Iyanla Vanzant has always been one of my favorites. If you are unfamiliar with her work, she is a very popular life coach and all around auntie in my head and the host of the popular show Fix My Life on OWN. I have been a fan girl of Iyanla for a REALLY long time and I’ve never missed an episode of her show. She is currently on tour promoting her book “Get Over It” and she made a stop at Kings Theatre in Brooklyn so I purchased a solo ticket to see her for the first time in person.
The entire theater was packed to the brim, and we even got a surprise performance from R&B Star Ledisi! Auntie Iyanla finally came out and she was SO full of energy. She had a full band behind her, was dressed to the nines, and got us SO excited just to be in her presence. I knew right then that I was in the right place.
Born and raised in Brooklyn, she shared her story of being born in a taxi, raised by an alcoholic, sexually abused at a young age, and so much more. I’m not sure how I didn’t know so much of her story but I was completely blown away by what she has been through. She spoke a lot about how much work she had to do to get through all of her struggles.
She shared a workbook with us that allowed us to take detailed notes. There were some key teachings that stood out to me and I’m excited to share them with you today!
We Think 70,000 to 80,000 Thoughts Per Day
Can you imagine? We only retain about 200-300 of them. Why is this important? Because thoughts are energy and energy cannot be destroyed–only transformed. She mentioned that we could still be living with thoughts that manifested when we were children. It’s so important to not only be AWARE of your thought pattern but how you manage it, because it defines pretty much everything in your life.
This one was particularly impactful for me and caused tears to fall from my eyeballs (this happened a whole lot during the show) because lately I’ve been in a funk, telling myself that I can’t do this because xyz, or I’d never be successful at an idea because of some insane reason. I tend to have conversations with myself that end up talking me out of my dreams and I need to axe that, immediately.
Change the way you talk to yourself
I definitely know that I am guilty of starting sentences off with “I can’t” “I won’t” “I Itried” “But what if” I am FAMOUS for saying these things. I have to reframe my thinking if I really want to achieve my dreams and make things happen around here.
Setting intentions is key
“A lot of you aren’t getting what you pray for because you are not being clear” Being intentional can mean many things… a vision board, a list of things you want to manifest, saying mantras, asking the universe for specific things–whether you do one or all, setting intentions will get you there much faster. I don’t have a rhyme or reason on how it works but it just does.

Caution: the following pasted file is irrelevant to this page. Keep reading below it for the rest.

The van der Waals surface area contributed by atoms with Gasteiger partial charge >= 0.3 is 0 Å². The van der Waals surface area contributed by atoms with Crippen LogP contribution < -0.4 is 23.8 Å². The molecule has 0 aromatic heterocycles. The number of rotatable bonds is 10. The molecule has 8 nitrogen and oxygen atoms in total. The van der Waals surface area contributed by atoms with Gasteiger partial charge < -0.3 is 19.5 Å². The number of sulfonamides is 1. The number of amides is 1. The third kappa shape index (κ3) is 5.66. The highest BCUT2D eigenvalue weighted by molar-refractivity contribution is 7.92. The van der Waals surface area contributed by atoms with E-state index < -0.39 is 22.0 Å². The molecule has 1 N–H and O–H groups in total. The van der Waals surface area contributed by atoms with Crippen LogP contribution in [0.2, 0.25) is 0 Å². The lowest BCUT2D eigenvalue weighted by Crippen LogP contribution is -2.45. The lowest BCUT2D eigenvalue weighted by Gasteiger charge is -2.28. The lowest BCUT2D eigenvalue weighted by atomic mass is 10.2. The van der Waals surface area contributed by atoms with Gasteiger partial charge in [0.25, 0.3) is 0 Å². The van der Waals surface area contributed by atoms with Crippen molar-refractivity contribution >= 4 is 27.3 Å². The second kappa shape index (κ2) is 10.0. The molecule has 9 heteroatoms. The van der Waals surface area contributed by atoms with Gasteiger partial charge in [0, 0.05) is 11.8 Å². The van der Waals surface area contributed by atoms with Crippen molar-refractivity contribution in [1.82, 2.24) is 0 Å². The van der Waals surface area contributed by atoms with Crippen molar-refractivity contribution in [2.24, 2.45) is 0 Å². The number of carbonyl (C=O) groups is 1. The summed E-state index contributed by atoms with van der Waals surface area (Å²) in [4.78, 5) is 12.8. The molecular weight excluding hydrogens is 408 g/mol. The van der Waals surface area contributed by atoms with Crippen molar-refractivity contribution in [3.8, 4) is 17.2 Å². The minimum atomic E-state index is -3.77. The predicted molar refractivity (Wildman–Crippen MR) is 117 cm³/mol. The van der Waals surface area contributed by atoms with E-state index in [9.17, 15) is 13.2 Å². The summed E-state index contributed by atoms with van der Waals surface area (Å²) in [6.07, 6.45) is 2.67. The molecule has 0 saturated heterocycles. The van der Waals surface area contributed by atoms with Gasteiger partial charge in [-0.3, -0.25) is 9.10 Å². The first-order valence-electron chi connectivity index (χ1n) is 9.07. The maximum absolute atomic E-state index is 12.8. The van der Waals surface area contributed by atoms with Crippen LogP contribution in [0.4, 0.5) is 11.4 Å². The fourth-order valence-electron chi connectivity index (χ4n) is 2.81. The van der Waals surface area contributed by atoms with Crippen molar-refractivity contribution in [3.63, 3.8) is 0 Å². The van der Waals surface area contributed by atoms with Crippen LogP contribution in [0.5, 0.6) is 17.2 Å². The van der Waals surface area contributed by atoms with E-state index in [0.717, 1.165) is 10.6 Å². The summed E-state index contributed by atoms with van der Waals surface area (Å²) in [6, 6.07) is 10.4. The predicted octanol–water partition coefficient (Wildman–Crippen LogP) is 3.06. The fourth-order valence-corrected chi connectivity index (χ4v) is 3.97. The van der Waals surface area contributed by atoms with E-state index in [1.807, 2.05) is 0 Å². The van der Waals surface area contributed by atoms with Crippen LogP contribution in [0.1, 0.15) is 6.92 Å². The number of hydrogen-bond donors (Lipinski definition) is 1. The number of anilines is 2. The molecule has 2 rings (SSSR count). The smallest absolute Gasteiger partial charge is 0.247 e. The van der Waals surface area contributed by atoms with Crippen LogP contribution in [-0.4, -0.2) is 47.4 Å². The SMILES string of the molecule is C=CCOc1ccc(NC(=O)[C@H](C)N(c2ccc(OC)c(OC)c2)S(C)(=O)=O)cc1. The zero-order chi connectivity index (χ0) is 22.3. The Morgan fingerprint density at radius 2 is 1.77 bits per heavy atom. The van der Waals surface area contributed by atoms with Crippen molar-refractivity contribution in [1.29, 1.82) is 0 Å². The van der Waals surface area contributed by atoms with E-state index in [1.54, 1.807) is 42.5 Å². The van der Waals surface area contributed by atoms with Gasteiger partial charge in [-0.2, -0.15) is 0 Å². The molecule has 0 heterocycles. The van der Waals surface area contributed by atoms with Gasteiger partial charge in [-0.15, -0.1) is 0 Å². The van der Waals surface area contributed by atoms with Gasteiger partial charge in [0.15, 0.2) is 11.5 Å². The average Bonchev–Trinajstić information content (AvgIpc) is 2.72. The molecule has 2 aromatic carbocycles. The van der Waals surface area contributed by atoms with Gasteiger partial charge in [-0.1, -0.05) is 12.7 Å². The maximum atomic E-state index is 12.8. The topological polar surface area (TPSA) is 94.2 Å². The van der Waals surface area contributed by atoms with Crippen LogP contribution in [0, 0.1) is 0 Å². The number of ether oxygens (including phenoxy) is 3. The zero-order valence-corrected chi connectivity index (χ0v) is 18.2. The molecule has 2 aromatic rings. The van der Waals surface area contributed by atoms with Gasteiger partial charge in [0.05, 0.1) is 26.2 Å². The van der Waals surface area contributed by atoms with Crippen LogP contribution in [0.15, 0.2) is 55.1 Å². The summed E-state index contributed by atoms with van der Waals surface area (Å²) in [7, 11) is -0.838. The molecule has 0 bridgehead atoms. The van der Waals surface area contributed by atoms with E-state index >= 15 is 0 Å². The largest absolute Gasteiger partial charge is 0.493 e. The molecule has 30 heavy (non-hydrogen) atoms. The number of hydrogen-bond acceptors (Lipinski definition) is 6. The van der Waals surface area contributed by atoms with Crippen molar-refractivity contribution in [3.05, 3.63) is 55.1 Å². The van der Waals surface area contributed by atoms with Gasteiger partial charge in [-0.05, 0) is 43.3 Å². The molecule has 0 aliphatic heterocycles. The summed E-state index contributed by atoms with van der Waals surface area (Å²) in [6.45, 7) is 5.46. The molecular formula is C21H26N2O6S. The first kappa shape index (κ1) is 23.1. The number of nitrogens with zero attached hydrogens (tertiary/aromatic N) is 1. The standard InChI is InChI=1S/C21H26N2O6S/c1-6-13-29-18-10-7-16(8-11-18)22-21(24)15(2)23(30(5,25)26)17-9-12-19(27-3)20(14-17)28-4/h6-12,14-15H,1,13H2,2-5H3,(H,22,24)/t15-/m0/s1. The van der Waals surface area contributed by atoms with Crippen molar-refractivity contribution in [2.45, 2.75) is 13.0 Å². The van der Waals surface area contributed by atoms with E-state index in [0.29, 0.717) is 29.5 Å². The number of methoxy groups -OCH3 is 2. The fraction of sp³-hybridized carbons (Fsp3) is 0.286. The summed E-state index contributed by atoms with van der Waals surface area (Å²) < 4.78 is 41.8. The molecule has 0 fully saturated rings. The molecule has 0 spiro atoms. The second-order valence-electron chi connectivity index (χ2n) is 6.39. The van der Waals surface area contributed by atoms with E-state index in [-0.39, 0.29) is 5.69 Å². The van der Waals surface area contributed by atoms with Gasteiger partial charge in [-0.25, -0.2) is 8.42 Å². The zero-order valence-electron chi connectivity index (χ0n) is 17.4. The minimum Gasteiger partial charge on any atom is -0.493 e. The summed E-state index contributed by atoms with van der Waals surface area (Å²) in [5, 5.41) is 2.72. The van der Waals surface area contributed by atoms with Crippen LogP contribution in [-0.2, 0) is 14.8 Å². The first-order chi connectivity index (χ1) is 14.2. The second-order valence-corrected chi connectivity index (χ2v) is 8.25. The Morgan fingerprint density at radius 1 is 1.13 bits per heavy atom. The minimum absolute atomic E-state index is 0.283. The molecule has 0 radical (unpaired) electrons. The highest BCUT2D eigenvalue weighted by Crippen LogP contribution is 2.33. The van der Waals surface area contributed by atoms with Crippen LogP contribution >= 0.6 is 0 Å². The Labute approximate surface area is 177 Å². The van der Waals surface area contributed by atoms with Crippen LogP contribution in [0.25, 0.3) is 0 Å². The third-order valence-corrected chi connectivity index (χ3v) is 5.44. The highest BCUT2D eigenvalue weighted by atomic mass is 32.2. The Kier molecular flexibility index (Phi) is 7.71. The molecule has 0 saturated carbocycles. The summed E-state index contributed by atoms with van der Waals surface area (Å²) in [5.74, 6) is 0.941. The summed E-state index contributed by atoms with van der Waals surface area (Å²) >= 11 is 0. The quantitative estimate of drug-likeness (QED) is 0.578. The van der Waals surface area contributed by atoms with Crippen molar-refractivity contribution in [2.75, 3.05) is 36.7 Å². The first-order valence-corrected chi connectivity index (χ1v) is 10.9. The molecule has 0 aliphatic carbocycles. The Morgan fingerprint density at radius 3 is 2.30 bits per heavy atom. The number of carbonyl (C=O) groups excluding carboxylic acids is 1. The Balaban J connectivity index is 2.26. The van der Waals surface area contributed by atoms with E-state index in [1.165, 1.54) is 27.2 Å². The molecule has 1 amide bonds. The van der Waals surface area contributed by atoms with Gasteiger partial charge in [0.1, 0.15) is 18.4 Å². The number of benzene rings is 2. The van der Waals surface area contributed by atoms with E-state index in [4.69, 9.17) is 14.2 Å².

Clear up old issues
It’s hard to move forward when you have so many things in your past holding you back. This looks different for every person, but when there is work that needs to be done, you HAVE TO DO IT.
The distinction between living and dying is breath
Several times during the show Auntie Iyanla made us practice our deep breathing. It helped me to focus on how much better I felt after some timely deep breaths. How many times are we just running from place to place without taking the time to breathe? It can be easily forgotten, and it is so helpful to relax us and clear our minds for whatever we are about to accomplish. This one was my biggest takeaway and I’ve been consciously breathing ever since.
[clickToTweet tweet=”The amazing @IyanlaVanzant came back to her hometown of #Brooklyn for her #GetOverIt Tour and I left the theater with my mind blown! Here are 5 important #selfcare lessons I learned! #fixmylife #iyanlavanzant #KingsTheater” quote=”The amazing @IyanlaVanzant came back to her hometown of #Brooklyn for her #GetOverIt Tour and I left the theater with my mind blown! Here are 5 important #selfcare lessons I learned! #fixmylife #iyanlavanzant #KingsTheater”]
I learned so much and I cried a lot of tears, for myself and for the brave souls that brought up their own personal issues with the entire theater. It was a cleansing experience and I left loving Auntie Iyanla even more than I ever did. I plan on reading the book and really beginning to do the hard work.
Have you ever watched Iyanla’s Fix My Life show? Have you ever bought a solo ticket to a local show for one of your favs?